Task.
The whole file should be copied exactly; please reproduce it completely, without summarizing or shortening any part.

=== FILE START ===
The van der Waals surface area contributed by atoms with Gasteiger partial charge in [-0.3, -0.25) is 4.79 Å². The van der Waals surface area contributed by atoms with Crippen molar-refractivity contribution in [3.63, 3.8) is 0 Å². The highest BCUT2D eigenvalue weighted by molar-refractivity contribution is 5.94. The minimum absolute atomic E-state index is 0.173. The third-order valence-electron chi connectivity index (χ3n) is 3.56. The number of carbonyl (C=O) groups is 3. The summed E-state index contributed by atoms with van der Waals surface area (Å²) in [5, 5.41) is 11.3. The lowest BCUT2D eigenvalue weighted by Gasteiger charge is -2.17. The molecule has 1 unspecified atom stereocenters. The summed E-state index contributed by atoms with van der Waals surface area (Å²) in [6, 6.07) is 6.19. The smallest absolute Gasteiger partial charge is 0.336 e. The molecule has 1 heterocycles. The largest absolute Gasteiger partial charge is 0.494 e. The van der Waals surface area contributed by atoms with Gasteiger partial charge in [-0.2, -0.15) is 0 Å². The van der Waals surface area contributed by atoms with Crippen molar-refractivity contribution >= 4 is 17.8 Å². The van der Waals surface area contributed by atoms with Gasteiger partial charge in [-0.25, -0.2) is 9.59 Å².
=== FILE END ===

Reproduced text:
The van der Waals surface area contributed by atoms with Gasteiger partial charge in [-0.3, -0.25) is 4.79 Å². The van der Waals surface area contributed by atoms with Crippen molar-refractivity contribution in [3.63, 3.8) is 0 Å². The highest BCUT2D eigenvalue weighted by molar-refractivity contribution is 5.94. The minimum absolute atomic E-state index is 0.173. The third-order valence-electron chi connectivity index (χ3n) is 3.56. The number of carbonyl (C=O) groups is 3. The summed E-state index contributed by atoms with van der Waals surface area (Å²) in [5, 5.41) is 11.3. The lowest BCUT2D eigenvalue weighted by Gasteiger charge is -2.17. The molecule has 1 unspecified atom stereocenters. The summed E-state index contributed by atoms with van der Waals surface area (Å²) in [6, 6.07) is 6.19. The smallest absolute Gasteiger partial charge is 0.336 e. The molecule has 1 heterocycles. The largest absolute Gasteiger partial charge is 0.494 e. The van der Waals surface area contributed by atoms with Gasteiger partial charge in [-0.2, -0.15) is 0 Å². The van der Waals surface area contributed by atoms with Crippen molar-refractivity contribution >= 4 is 17.8 Å². The van der Waals surface area contributed by atoms with Gasteiger partial charge in [-0.25, -0.2) is 9.59 Å².